Groups of Interest Model Analysis

Topic: Public Policies
Words: 697 Pages: 2

Any society is characterized by the fact that it has a large number of opinions and needs, which may differ from each other. In order to come to a compromise or protect the disadvantaged, citizens need to show their requests. In order for this procedure to be as effective as possible, such a concept as an interest group appeared. It is necessary to analyze what kind of phenomenon it is and find out how such a model affects the situation in society.

Interest groups are social groups united by common goals and requests. It is this criterion that acts as a property of these groups. In turn, firstly, it unites this group into a summary or society and, at the same time, separates it from other communities with different characteristics of social status and other goals. Secondly, it determines the purpose of this group, which is to express and implement common requests (Donald & Avgouleas, 2019). The specificity of interest groups, which makes these groups the subject of study for political science, lies in the fact that these groups seek to realize their interests primarily through influence on politics (Donald & Avgouleas, 2019). In political science, there are three main models of interaction between interest groups and the state inherent in modern society:

  1. Pluralistic,
  2. Democratically corporatist (Donald & Avgouleas, 2019);
  3. Managed.

The pluralistic system of interest groups is characterized by a number of features that relate to both the form of organization of interests and the ways of group participation in the political process. Thus, diverse groups may represent a single social request, and membership in groups is voluntary and limited. At the same time, groups often have a loose or decentralized organizational structure; within such a system, there are separate interest groups for specific sectors of society, such as trade unions (Tool, 2019). Each of these sectors can be represented by many groups, trade unions, or businesses (Tool, 2019). These groups compete among themselves for resources, members, and influence, all at the same time trying to impose their demands on policy makers and public policy makers. The most famous example of a pluralistic system of interest groups is the United States.

Democratic corporatist interest group systems are characterized by a much more organized representation of requests. Each social request is usually represented by a single parent association (Tool, 2019). Membership in such an association is often mandatory and almost universal. Parent associations have a centralized structure and share the activities of their members. In many cases, interest groups are systematically involved in policy development and implementation (Tool, 2019). In a corporatist system there is a single parent association representing all the most significant business and industrial goals.

Finally, a completely different model for organizing interest groups is inherent in managed systems. In it, each sector of society is represented by one group, and membership in such groups is often compulsory. Moreover, each group usually has a hierarchical structure and is controlled by the government or its agencies in order to mobilize support for the government’s policies. The defining feature of this type of system is that groups exist to facilitate government control of society (Tool, 2019). The most revealing in this respect are the traditional communist systems, where the dominant party organizations penetrated all levels of society and tightly controlled all permitted association groups. For example, trade unions and youth organizations were completely subordinate to the Communist Party, and they were only very rarely allowed to articulate the requests of their members (Donald & Avgouleas, 2019). The development of highly controlled interest groups is also encouraged by the political systems of a number of non-communist countries, such as Brazil and Mexico.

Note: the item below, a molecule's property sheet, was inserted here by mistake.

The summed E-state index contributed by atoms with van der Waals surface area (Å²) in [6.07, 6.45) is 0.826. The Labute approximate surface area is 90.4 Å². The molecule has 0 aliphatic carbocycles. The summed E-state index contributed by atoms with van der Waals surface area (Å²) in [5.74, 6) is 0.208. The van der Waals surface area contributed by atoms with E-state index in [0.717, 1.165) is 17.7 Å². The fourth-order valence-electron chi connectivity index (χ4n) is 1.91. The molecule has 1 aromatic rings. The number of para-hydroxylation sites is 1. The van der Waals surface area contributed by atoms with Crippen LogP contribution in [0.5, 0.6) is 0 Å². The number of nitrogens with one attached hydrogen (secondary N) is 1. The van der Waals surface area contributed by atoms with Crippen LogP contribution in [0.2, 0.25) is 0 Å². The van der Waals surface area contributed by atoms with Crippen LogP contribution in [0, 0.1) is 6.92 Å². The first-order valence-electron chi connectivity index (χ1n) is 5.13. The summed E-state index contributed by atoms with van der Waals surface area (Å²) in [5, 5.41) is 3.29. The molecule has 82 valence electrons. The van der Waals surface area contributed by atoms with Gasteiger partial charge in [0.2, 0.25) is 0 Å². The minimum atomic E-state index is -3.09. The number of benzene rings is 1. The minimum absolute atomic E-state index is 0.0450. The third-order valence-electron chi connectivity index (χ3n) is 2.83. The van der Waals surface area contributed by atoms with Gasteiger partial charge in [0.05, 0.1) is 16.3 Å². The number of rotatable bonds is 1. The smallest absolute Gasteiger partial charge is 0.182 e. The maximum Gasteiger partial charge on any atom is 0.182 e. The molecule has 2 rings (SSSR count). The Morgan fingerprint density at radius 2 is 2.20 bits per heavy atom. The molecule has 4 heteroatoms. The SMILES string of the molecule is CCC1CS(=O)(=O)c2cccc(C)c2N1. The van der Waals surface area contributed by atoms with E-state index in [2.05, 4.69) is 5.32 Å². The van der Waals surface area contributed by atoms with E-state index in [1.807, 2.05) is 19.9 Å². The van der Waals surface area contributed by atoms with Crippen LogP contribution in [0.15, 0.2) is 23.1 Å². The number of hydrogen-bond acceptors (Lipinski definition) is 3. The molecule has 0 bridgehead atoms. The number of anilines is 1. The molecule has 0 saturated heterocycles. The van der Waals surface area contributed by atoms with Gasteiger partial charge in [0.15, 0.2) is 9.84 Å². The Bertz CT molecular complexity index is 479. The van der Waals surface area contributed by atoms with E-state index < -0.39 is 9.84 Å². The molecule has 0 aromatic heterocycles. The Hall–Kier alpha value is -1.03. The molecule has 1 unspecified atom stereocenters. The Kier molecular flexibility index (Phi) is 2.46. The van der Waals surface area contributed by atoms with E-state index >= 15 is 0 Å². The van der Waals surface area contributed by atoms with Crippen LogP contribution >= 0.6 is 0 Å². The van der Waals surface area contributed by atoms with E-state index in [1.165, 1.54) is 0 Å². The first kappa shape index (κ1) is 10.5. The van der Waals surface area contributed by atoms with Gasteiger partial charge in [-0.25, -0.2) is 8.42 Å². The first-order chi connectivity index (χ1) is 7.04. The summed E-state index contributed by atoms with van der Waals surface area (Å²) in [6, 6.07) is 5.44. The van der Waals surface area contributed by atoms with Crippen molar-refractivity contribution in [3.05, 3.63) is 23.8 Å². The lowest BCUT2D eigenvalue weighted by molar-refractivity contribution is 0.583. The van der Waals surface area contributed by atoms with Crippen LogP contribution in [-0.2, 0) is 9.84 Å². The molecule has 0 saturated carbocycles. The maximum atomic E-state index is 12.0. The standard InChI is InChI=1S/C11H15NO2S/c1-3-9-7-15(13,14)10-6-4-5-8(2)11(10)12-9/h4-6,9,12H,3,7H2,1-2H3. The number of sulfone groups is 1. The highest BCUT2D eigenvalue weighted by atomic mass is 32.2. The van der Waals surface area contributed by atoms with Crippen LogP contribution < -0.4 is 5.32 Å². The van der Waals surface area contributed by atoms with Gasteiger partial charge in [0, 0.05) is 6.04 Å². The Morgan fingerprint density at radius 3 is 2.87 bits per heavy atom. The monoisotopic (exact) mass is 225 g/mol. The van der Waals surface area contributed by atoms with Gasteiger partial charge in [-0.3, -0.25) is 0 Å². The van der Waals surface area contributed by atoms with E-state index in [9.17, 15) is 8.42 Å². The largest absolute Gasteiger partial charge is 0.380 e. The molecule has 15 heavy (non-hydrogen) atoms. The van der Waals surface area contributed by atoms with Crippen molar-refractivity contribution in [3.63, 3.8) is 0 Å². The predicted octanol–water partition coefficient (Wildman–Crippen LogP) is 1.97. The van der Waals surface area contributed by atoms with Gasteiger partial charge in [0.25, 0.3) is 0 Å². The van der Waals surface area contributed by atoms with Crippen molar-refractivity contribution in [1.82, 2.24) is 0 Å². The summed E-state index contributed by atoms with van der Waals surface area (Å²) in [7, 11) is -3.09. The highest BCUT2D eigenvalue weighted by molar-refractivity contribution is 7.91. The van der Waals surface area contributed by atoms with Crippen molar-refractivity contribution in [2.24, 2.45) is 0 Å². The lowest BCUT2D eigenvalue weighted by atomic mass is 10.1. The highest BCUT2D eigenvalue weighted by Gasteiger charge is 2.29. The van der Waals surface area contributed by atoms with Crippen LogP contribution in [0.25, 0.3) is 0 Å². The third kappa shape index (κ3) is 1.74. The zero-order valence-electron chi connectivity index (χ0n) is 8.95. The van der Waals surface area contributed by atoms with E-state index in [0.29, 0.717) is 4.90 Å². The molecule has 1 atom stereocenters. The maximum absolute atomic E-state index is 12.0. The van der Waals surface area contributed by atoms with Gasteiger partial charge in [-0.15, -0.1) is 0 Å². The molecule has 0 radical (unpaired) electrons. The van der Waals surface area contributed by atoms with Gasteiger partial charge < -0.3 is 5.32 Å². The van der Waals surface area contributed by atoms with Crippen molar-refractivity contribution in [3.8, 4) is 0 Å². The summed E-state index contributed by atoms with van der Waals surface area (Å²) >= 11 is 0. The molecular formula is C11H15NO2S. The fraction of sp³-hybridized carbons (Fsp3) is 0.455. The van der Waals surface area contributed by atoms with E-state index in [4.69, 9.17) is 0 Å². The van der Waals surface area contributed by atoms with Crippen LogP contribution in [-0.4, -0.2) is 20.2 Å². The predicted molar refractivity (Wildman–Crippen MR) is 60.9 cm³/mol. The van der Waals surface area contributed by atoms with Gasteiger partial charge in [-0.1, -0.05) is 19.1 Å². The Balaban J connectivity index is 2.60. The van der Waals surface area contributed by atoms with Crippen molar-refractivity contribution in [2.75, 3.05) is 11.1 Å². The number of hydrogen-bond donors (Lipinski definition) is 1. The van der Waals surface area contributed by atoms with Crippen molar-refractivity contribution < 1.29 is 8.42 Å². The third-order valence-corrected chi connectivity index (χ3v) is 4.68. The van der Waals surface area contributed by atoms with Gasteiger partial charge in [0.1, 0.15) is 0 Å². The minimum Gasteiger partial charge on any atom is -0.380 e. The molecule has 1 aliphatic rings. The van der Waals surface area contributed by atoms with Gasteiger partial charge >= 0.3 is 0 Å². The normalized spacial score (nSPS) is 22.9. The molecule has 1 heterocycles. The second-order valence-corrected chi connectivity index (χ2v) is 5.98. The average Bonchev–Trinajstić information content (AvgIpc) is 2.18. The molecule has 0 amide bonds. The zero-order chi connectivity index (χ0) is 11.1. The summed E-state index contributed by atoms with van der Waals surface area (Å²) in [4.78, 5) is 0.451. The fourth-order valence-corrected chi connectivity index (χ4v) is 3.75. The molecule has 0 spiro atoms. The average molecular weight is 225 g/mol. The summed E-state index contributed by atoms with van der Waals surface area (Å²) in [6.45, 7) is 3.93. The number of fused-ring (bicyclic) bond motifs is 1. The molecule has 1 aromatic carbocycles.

In conclusion, it should be noted that a key function of the interest group model is to promote and protect the demands of certain segments of the population from which candidates are nominated. In other words, this mechanism is designed to influence the authorities on behalf of the general society with interests that are different from those already existing. The effectiveness of this approach is shown by real states in which the system brings effective results that satisfy the needs of citizens.


Donald, D. C. & Avgouleas, E. (Eds.). (2019). The political economy of financial regulation. Cambridge University Press.

Tool, M. R. (2019). Evolutionary economics. Taylor & Francis.

Like all the other papers on our website, this essay has been voluntarily submitted by a student to help you become a better professional. If you would like to use this text in your assignment, we insistently ask you to include a proper reference to this page.

If you are the author of this text and prefer to remove it from our Politzilla database, please submit your request here.

Political Transformations in the UK
Ethical Principles in Policy Analysis